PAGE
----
There were “too many displaced persons, exiles and refugees, adults and elderly, from this region and the whole world,” he said.

He called for peace in “the whole Middle East” and continued efforts towards “dialogue” between Israelis and Palestinians.

The pope too urged peace in Nigeria “where more blood is being shed”, as well as in Libya, South Sudan, the Central African Republic and the Democratic Reublic of the Congo.

He noted the victims of Ebola in Liberia, Sierra Leone and in Guinea and thanked those were “courageously” assisting the sick

Tenderness and warmth

In a separate address last night, the pontiff urged for “tenderness” and “warmth” after a violence-plagued year as millions of Christians began marking Christmas.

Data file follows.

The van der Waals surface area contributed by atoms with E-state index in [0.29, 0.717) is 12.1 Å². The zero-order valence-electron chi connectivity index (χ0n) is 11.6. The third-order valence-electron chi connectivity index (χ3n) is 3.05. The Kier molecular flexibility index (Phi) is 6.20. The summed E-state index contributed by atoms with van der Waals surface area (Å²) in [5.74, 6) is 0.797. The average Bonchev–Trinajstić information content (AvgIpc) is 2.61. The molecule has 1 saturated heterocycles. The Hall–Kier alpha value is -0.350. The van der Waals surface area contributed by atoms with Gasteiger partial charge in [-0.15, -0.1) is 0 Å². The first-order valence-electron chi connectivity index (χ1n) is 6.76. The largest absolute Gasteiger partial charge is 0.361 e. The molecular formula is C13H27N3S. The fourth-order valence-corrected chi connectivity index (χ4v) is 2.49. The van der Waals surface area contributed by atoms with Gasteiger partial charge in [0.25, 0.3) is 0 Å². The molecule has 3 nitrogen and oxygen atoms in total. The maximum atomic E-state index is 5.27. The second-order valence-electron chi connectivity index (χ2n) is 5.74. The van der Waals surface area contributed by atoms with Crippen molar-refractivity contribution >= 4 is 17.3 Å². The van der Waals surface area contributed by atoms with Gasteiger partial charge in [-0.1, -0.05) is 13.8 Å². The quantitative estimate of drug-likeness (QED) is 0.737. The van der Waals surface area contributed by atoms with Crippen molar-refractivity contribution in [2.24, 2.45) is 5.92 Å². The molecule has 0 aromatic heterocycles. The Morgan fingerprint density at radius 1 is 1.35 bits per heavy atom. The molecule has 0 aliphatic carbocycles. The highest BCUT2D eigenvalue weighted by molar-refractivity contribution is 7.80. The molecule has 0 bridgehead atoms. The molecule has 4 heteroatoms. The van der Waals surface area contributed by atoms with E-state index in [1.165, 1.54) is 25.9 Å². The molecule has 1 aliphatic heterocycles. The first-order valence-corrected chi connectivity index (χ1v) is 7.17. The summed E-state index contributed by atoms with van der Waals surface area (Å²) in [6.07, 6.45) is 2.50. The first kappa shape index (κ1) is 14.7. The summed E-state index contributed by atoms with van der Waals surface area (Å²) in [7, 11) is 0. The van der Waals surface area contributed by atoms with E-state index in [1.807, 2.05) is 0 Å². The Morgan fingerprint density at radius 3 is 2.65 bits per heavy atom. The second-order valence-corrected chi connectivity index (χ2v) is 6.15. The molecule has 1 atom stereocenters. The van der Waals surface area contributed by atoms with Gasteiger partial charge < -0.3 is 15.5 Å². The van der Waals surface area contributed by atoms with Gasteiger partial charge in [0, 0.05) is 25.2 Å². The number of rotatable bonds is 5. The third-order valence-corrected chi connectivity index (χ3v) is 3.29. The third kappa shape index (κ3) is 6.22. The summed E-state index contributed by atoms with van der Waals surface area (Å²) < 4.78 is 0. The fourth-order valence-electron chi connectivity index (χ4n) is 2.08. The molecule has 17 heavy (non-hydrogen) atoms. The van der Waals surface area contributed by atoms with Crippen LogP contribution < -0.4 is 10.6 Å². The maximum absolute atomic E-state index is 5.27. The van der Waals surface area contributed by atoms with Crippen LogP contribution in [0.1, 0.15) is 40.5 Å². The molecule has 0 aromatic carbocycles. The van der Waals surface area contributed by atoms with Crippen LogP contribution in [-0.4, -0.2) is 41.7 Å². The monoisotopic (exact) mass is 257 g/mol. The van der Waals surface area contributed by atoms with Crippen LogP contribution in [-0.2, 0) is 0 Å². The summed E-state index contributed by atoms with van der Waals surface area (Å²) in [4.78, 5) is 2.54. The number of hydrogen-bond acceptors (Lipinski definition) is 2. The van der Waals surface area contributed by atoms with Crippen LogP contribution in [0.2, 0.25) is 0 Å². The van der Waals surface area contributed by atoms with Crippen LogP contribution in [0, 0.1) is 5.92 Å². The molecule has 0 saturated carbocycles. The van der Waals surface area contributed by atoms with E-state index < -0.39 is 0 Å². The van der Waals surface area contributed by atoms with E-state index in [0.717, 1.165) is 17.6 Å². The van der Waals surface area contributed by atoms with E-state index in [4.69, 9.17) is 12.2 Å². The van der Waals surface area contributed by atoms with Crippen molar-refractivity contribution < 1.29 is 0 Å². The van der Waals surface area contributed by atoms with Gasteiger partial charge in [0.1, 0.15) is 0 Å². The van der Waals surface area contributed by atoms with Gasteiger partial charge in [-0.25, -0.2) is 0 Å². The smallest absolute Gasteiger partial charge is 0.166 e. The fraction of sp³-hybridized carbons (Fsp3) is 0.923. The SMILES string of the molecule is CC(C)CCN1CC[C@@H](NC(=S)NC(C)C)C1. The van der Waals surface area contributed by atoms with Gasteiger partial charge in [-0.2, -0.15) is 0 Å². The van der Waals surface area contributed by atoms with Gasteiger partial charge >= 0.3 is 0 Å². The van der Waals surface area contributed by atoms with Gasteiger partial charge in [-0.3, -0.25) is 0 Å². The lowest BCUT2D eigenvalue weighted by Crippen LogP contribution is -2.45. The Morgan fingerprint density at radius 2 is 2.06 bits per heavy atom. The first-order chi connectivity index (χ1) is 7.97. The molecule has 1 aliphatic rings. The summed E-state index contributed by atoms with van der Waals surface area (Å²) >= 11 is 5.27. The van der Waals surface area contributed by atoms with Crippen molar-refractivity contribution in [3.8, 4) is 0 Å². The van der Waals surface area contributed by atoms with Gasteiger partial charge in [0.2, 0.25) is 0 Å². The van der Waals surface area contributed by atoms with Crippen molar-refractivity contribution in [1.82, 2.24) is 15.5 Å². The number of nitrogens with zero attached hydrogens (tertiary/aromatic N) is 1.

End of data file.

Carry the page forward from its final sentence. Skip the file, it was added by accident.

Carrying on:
The Argentine pontiff’s brief homily was replete with Gospel references in his Christmas Eve mass, broadcast live in 3D for the first time.

“Do we have the courage to welcome with tenderness the difficulties and problems of those who are near to us?” the pope asked in Saint Peter’s Basilica, filled with some 5,000 worshippers.

“Or do we prefer impersonal solutions, perhaps effective but devoid of the warmth of the Gospel? How much the world needs tenderness today!” he said.

The leader of the world’s 1.2 billion Roman Catholics also called on “the arrogant, the proud… (and) those closed off to others” to meet life “with goodness, with meekness”.